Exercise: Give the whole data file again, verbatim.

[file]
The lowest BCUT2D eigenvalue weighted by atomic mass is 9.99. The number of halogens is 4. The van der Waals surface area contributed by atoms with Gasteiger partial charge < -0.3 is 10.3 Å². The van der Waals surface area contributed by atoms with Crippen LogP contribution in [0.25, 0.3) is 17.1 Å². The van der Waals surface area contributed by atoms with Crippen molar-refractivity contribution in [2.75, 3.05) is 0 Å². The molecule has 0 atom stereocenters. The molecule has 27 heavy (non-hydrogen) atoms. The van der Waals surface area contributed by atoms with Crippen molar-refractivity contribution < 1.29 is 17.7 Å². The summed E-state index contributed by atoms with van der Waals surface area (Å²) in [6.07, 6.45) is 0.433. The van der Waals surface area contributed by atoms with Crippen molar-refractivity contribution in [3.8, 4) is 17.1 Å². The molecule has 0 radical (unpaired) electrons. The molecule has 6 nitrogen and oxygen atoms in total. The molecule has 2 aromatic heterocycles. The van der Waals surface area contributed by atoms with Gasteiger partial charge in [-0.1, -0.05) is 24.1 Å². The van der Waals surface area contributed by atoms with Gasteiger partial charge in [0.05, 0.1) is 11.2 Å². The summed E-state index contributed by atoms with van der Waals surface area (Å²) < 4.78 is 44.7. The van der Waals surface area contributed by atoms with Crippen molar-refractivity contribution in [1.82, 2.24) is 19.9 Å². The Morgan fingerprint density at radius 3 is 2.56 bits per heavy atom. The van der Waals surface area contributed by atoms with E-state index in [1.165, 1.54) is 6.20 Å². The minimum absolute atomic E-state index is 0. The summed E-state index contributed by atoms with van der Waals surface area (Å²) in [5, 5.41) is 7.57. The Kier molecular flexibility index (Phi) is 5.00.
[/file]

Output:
The lowest BCUT2D eigenvalue weighted by atomic mass is 9.99. The number of halogens is 4. The van der Waals surface area contributed by atoms with Gasteiger partial charge < -0.3 is 10.3 Å². The van der Waals surface area contributed by atoms with Crippen LogP contribution in [0.25, 0.3) is 17.1 Å². The van der Waals surface area contributed by atoms with Crippen molar-refractivity contribution in [2.75, 3.05) is 0 Å². The molecule has 0 atom stereocenters. The molecule has 27 heavy (non-hydrogen) atoms. The van der Waals surface area contributed by atoms with Crippen molar-refractivity contribution < 1.29 is 17.7 Å². The summed E-state index contributed by atoms with van der Waals surface area (Å²) in [6.07, 6.45) is 0.433. The van der Waals surface area contributed by atoms with Crippen molar-refractivity contribution in [3.8, 4) is 17.1 Å². The molecule has 0 radical (unpaired) electrons. The molecule has 6 nitrogen and oxygen atoms in total. The molecule has 2 aromatic heterocycles. The van der Waals surface area contributed by atoms with Gasteiger partial charge in [-0.1, -0.05) is 24.1 Å². The van der Waals surface area contributed by atoms with Gasteiger partial charge in [0.05, 0.1) is 11.2 Å². The summed E-state index contributed by atoms with van der Waals surface area (Å²) < 4.78 is 44.7. The van der Waals surface area contributed by atoms with Crippen molar-refractivity contribution in [1.82, 2.24) is 19.9 Å². The Morgan fingerprint density at radius 3 is 2.56 bits per heavy atom. The van der Waals surface area contributed by atoms with E-state index in [1.165, 1.54) is 6.20 Å². The minimum absolute atomic E-state index is 0. The summed E-state index contributed by atoms with van der Waals surface area (Å²) in [5, 5.41) is 7.57. The Kier molecular flexibility index (Phi) is 5.00.